Sweden: the coming general elections

Sweden: the coming general elections

Sweden is heading towards crucial general elections, where political competition is heated through presenting different programs from rival parties, seeking to gain more votes in the upcoming September elections.

However, another strong debate is taking place in the political and popular circles in this Scandinavian country, where mixed factors are correlated together in the military; cultural; security and political fabrics of the nation.

Security agencies have sounded a number of alarm bells: Stockholm has distributed millions of copies of a 20-page pamphlet entitled "If a Crisis or War Occurs". The booklet describes a wide range of issues from access to clean water to finding shelters. It was the first public warning of its kind since the Cold War.

“Even if Sweden is safer than most countries, threats do exist", this is how the booklet was presented to the journalists, and this is what it says, calling for "resistance": If Sweden is attacked by another country, we will never give up,”.

Of course, the world situation has thrown its shadow over Sweden, especially after Moscow’s annexation of Crimea in 2014. Stockholm has repeatedly complained (along with its neighbors) from the Russian violations to its air space, a thing which Moscow denies constantly, adding that some Western countries suffer from a state of "Russophobia", as observed by Reuters.

In a column in the prominent newspaper AFTONBLADET, Peter Larsson welcomed, CAUTIOUSLY, the government’s proposal to ban the Nazi movement. His fear was that the ban would lead to a resurgence of the Nazi movement, or perhaps even worse. It may push the movement to work clandestinely or even goes towards an armed violence, in a well-known pattern for this type of movements, when faced with a ban.

However, he believes that banning the movement, if very well organized, may result in some benefits: preventing the movement from reaching a broader base or mobilizing more supporters.

This official Swedish move comes because of a real fear that this strong democracy may be hijacked through manipulating the voters in a competition that should be governed by the healthy competition only. Many are blaming Russia of intervening in the elections of some major powers and democracies, such as the United States of America, France and Germany. In fact, what is now known as the “Russian meddling “is a hot issue in the United States.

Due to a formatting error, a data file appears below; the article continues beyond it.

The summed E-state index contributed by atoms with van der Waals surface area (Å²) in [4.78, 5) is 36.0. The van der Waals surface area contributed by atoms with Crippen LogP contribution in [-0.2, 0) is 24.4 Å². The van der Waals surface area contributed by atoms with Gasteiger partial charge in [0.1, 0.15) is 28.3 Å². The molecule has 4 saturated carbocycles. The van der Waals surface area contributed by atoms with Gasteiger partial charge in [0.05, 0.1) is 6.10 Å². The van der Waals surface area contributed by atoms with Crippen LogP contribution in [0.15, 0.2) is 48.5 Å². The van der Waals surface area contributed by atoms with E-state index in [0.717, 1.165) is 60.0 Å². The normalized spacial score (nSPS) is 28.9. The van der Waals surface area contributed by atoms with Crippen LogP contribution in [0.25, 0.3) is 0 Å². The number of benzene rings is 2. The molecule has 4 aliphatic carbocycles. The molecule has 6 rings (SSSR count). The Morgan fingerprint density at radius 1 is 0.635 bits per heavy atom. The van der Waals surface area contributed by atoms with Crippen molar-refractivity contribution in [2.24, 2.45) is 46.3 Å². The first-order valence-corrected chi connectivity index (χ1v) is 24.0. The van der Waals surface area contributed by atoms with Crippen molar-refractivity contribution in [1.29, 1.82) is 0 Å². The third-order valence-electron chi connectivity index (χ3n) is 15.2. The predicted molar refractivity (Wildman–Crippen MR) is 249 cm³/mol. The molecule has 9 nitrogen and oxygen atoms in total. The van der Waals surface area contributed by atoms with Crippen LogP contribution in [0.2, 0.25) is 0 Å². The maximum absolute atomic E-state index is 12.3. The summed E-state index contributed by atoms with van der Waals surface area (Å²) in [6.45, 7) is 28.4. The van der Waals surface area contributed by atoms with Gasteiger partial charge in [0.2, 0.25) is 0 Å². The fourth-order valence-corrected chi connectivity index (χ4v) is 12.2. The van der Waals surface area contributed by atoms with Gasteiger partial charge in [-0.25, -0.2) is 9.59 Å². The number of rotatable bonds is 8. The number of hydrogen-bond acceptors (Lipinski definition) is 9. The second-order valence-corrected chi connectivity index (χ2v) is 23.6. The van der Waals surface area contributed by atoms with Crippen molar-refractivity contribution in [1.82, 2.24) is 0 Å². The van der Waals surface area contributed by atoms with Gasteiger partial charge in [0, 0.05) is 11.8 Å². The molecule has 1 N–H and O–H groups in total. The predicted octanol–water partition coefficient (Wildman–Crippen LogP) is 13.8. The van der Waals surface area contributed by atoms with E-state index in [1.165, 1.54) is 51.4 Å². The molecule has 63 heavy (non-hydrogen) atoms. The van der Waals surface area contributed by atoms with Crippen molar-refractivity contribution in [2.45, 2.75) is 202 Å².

A wide spectrum of analysts warned of the power of social media outlets on the democratic process. Social media can have a significant impact, spreading inaccurate information and fake news. The continuous process of pumping tons of information, images and news items makes it impossible to verify everything, allowing a huge hole that enables the spread of very harmful fake news. It is a perfect planned disinformation campaign targeting voters by spreading a series of false news to influence their political decisions and thus their votes in the polling day.

As if the full picture is not bad enough, Sweden sees the NATO alliance in disarray, especially after their last summit in Brussels, where differences were so obvious, only to add fuel to the Russian engine that is seen as a threat by the Scandinavian countries, who are feeling more than any time before the loneliness.

The organized crime, dealing in arms trade and drugs trafficking, caught in a ferocious intra-war of control, is a new ingredient in the recipe. Some analysts are of the view that with the overwhelming obsession of the war on terror, the momentum gained by the organized crime went unnoticed and unchecked, and that it might have reached a no return point.

The coming elections really are important for the country, Scandinavia and the rest of Europe, if not for the entire world. We are living, after all, in a very interrelated world.

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